Tulloss v. Near North Montessori School
In Tulloss v. Near North Montessori School, Inc., 776 F. 2d 150 (7th Cir. 1985), the plaintiff wanted to admit the EEOC determination of reasonable cause as well as the agency’s investigatory file. The Seventh Circuit noted that from the record, it was not clear whether the district court admitted the determination, but there was no abuse of discretion where the evidentiary material available to the EEOC was also available to the district court. There was also no error in excluding the entire EEOC investigatory file, in particular because the plaintiff had been told the court would rule on materials in the file on an item-by-item basis. The Seventh Circuit stated the following with respect to the district court’s responsibility in evaluating EEOC materials:
The role of the EEOC file in Title VII litigation can best be assessed by recalling the role of the EEOC in the overall statutory scheme enacted by the Congress. The EEOC operates to investigate claims of discrimination, to promote conciliation and to institute civil suits against employers or unions which have been charged with discriminatory practices. The proceedings before the EEOC are nonbinding and nonadjudicative in nature.
[T]he fact-finder is a district judge rather than an administrative agency hearing officer. Consequently, in determining the admissibility of EEOC records at a trial in a United States district court, we must “ever be mindful that Congress, in enacting Title VII, thought it necessary to provide a judicial forum for the ultimate resolution of discriminatory employment claims. It is the duty of courts to assure the full availability of this forum.”
Id. at 152 (citations omitted).
Nuccio v. Shell Pipeline Company
In carrying out that responsibility, courts will review each proposed piece of evidence individually under the Federal Rules rather than apply a blanket finding as to EEOC material before it. In Nuccio v. Shell Pipeline Company, LP, No. 19-446-WBV-DPC, 2020 U.S. Dist. LEXIS 233094 (E.D. La. Dec. 11, 2020), for example, the district court excluded an EEOC determination letter but admitted an EEOC notification of conciliation failure.
Joseph Nuccio, who was blind in one eye, asserted that his employer, Shell Pipeline, knew this but allowed him to work for many years—until he had a driving accident. According to Nuccio, this led to Shell Pipeline forcing him to take an eye exam and demoting him, acts that Nuccio claimed were prohibited under the American with Disabilities Act (ADA) and that deprived him of equal employment opportunities.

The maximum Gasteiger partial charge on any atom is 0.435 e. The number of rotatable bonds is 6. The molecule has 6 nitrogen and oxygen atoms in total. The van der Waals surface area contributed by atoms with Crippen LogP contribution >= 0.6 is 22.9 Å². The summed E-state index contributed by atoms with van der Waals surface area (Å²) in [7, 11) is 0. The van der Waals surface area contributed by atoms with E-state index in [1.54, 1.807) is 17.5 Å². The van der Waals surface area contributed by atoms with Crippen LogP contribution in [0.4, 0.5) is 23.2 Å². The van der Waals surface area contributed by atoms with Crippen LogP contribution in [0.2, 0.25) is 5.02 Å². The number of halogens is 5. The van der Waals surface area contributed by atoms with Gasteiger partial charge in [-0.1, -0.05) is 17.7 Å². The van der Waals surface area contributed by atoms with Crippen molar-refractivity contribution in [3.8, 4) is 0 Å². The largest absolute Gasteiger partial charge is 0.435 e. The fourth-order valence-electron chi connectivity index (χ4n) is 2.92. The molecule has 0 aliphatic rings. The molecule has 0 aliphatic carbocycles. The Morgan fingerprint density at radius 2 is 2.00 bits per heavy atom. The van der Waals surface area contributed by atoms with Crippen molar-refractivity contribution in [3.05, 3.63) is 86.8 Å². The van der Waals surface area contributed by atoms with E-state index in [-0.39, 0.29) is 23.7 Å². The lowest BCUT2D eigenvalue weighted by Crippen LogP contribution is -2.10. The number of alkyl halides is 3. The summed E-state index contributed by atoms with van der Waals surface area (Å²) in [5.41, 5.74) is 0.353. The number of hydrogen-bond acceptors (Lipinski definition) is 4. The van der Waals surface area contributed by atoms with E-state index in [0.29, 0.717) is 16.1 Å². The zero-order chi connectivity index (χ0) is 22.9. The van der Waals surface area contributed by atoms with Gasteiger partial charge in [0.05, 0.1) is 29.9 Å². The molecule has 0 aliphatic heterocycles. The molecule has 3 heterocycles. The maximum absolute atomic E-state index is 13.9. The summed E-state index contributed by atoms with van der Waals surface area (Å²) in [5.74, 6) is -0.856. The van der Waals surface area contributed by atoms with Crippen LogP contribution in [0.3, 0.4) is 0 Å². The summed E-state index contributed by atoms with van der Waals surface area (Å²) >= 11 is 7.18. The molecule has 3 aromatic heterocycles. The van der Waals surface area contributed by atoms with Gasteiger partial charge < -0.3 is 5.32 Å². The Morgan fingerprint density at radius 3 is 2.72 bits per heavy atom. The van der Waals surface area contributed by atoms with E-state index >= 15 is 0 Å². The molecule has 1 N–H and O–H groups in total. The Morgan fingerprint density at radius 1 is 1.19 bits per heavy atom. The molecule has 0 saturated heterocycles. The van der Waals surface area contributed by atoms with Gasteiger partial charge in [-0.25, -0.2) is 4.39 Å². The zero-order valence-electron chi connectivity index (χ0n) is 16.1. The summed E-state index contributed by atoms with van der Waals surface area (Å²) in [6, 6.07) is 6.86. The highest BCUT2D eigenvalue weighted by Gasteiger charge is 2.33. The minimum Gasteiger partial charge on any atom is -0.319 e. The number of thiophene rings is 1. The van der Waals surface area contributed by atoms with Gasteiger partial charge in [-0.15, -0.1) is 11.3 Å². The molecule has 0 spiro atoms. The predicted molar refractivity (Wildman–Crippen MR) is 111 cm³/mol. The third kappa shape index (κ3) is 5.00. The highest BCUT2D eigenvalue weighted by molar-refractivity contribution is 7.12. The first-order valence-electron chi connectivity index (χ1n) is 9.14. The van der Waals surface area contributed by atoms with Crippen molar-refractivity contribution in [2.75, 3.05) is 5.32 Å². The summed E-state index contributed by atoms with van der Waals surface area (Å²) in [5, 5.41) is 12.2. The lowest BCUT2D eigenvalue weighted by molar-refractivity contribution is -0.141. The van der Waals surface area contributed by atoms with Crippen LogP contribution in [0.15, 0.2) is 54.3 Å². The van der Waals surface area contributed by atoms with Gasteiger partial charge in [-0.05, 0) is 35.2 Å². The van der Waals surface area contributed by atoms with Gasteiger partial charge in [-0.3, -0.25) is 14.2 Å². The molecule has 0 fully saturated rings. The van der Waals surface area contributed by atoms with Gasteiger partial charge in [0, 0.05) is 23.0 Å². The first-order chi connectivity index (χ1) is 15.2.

Nuccio filed a charge of discrimination with the EEOC. The EEOC eventually issued a letter of determination, finding reasonable cause to believe Shell Pipeline violated the ADA and inviting Shell Pipeline to join with the EEOC in conciliation. Shell Pipeline filed a written response to the letter of determination, asserting the letter was flawed and challenging several factual and substantive issues in the letter. Conciliation was not successful and the EEOC issued a notice of conciliation failure.
The case headed to trial. Shell Pipeline filed a motion in limine, seeking to exclude from trial the EEOC determination letter and the EEOC notice of conciliation failure. Shell Pipeline asserted that the court should exclude the determination letter under Federal Rule of Evidence 403 because it contained definitive statements that illegal conduct occurred, which created a risk of prejudice to Shell Pipeline that far outweighed any probative value, and because the letter would usurp the jury’s decision-making process.
Shell Pipeline highlighted the following language in the determination letter in arguing prejudice:
The totality of the evidence shows that Respondent’s requiring Charging Party to undergo an eye exam after the subject accident was an illegal medical examination or inquiry. It was not based on reasonable, objective information and was not justified by business necessity or job relatedness. The evidence also shows that Respondent unlawfully demoted Charging Party because of his disability.